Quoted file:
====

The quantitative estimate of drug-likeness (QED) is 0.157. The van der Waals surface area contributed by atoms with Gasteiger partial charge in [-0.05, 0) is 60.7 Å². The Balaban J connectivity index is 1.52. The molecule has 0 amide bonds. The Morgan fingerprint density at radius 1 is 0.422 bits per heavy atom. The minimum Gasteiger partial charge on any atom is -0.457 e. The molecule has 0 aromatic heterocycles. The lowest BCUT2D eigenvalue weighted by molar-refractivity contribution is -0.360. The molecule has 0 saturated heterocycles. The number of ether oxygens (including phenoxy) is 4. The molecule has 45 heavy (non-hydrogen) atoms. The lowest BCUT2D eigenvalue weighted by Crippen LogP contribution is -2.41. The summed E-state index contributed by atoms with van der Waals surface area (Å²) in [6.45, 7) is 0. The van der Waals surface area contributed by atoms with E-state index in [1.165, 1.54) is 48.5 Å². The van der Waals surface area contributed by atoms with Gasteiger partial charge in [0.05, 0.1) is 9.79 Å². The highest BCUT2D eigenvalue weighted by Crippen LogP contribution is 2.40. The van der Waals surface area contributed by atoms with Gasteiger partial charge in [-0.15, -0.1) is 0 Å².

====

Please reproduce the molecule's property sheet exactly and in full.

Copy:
The quantitative estimate of drug-likeness (QED) is 0.157. The van der Waals surface area contributed by atoms with Gasteiger partial charge in [-0.05, 0) is 60.7 Å². The Balaban J connectivity index is 1.52. The molecule has 0 amide bonds. The Morgan fingerprint density at radius 1 is 0.422 bits per heavy atom. The minimum Gasteiger partial charge on any atom is -0.457 e. The molecule has 0 aromatic heterocycles. The lowest BCUT2D eigenvalue weighted by molar-refractivity contribution is -0.360. The molecule has 0 saturated heterocycles. The number of ether oxygens (including phenoxy) is 4. The molecule has 45 heavy (non-hydrogen) atoms. The lowest BCUT2D eigenvalue weighted by Crippen LogP contribution is -2.41. The summed E-state index contributed by atoms with van der Waals surface area (Å²) in [6.45, 7) is 0. The van der Waals surface area contributed by atoms with E-state index in [1.165, 1.54) is 48.5 Å². The van der Waals surface area contributed by atoms with Gasteiger partial charge in [0.05, 0.1) is 9.79 Å². The highest BCUT2D eigenvalue weighted by Crippen LogP contribution is 2.40. The van der Waals surface area contributed by atoms with Gasteiger partial charge in [-0.15, -0.1) is 0 Å².